"You may be assured that I shall be careful and anxious to avail myself of any opportunities which may afford me the means of assisting the establishment of a state of security and peace in countries, the interests of which are so intimately connected with those of my dominions.

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Upon the death of the late king of Spain I did not hesitate to recognise the succession of his infant daughter; and I shall watch with the greatest solicitude the progress of events which may affect a government, the peaceable settlement of which is of the first importance to this country, as well as to the general tranquillity of Europe.

"The peace of Turkey, since the settlement that was made with Mehemet Ali, has not been interrupted; and will not, I trust, be threatened with any new danger.

"It will be my object to prevent any change in the relations of that empire with other Powers which might affect its future stability and independence.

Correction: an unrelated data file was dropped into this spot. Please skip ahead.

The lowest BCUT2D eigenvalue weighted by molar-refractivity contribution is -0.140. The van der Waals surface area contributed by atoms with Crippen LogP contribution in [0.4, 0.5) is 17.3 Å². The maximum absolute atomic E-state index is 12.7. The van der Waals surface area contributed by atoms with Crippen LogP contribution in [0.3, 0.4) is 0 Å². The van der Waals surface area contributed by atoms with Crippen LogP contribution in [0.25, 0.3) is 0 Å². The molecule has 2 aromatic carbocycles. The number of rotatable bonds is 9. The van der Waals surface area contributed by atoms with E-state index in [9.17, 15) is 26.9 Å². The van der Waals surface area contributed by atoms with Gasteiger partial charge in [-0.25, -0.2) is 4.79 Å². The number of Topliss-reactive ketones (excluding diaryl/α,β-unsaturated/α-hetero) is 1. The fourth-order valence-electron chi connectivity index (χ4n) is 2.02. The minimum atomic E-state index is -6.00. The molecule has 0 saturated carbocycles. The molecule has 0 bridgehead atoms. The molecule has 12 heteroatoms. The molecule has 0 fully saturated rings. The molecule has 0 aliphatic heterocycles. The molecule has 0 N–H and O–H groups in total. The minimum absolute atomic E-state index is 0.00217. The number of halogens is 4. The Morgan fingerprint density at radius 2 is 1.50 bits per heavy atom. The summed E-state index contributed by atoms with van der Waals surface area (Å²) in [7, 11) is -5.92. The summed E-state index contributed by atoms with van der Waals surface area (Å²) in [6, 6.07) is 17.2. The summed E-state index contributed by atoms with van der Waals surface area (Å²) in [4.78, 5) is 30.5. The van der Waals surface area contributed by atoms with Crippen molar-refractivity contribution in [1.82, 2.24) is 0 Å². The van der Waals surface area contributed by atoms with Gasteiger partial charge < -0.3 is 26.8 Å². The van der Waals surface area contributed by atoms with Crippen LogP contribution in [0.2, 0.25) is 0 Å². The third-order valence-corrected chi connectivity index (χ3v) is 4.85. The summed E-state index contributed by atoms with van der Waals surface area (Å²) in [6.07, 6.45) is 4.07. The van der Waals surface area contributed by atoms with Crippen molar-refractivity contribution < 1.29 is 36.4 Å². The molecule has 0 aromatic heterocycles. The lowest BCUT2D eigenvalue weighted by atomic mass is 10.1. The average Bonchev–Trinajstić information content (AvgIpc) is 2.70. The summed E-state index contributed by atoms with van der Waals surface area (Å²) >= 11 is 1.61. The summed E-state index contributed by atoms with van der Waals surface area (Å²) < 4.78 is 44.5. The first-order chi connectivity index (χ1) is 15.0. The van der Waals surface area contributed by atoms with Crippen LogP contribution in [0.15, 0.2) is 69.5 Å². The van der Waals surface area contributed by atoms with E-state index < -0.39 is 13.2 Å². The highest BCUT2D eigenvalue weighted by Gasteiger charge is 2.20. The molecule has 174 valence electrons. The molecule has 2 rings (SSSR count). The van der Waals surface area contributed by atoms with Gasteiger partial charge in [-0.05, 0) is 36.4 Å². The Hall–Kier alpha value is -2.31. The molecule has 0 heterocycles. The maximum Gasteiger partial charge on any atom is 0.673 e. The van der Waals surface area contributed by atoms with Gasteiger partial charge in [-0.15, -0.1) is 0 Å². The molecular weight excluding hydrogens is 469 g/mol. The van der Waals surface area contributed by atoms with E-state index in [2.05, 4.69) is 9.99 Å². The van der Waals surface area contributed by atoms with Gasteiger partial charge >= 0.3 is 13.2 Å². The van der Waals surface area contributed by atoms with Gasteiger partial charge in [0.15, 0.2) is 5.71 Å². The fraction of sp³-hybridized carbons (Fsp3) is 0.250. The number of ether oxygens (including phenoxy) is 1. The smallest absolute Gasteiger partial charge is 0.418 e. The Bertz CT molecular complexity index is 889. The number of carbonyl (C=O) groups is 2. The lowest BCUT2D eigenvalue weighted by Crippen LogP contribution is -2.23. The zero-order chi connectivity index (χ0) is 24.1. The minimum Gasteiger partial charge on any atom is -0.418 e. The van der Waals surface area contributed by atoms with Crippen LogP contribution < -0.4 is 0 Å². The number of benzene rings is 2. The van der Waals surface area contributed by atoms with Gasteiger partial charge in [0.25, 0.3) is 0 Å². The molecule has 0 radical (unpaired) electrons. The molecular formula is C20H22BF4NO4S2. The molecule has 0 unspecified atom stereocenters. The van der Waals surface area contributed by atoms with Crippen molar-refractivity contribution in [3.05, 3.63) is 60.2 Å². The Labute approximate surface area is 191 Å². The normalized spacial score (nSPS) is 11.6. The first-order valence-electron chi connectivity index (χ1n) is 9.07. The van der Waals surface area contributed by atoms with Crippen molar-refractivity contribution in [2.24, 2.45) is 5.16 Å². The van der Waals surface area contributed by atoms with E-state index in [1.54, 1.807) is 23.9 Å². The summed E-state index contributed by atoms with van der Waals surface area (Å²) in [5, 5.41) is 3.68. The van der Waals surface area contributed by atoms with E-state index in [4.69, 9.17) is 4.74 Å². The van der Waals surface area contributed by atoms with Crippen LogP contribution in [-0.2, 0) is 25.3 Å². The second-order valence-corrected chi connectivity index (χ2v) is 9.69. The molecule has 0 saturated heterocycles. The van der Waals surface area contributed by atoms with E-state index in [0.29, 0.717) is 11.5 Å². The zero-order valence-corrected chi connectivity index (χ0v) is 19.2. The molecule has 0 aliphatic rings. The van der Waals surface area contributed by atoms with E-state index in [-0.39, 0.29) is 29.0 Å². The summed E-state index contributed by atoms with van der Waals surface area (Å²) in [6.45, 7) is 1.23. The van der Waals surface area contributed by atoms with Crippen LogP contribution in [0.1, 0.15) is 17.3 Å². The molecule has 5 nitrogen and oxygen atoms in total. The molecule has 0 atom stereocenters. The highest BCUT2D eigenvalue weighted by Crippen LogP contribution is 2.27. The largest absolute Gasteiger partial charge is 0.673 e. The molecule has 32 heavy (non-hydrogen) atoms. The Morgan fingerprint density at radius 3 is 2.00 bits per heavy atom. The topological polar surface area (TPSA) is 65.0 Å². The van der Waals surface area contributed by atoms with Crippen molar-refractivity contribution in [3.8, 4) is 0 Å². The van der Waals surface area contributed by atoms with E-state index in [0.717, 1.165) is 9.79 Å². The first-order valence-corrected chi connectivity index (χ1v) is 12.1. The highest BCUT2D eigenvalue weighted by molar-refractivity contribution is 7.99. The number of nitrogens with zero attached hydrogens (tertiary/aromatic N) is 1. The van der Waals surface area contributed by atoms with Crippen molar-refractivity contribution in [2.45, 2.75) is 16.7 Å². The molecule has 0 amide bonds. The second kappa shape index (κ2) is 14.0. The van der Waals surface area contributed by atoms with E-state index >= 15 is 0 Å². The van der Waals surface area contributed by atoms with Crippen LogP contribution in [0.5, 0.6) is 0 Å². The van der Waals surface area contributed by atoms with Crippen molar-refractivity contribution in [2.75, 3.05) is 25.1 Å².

"Gentlemen of the House of Commons,

"I have directed the estimates for the ensuing year to be laid before you. They have been framed with the view to the strictest economy and to such reductions as may not be injurious to the public service.

"I am confident that I may rely on your enlightened patriotism, and on the cheerful acquiescence of my people for supplying the means which may be required

to uphold the honour of my crown and the interest of my dominions. "The accounts which will be laid before you of the state of the revenue, as compared with the expenditure, will be found most satisfactory.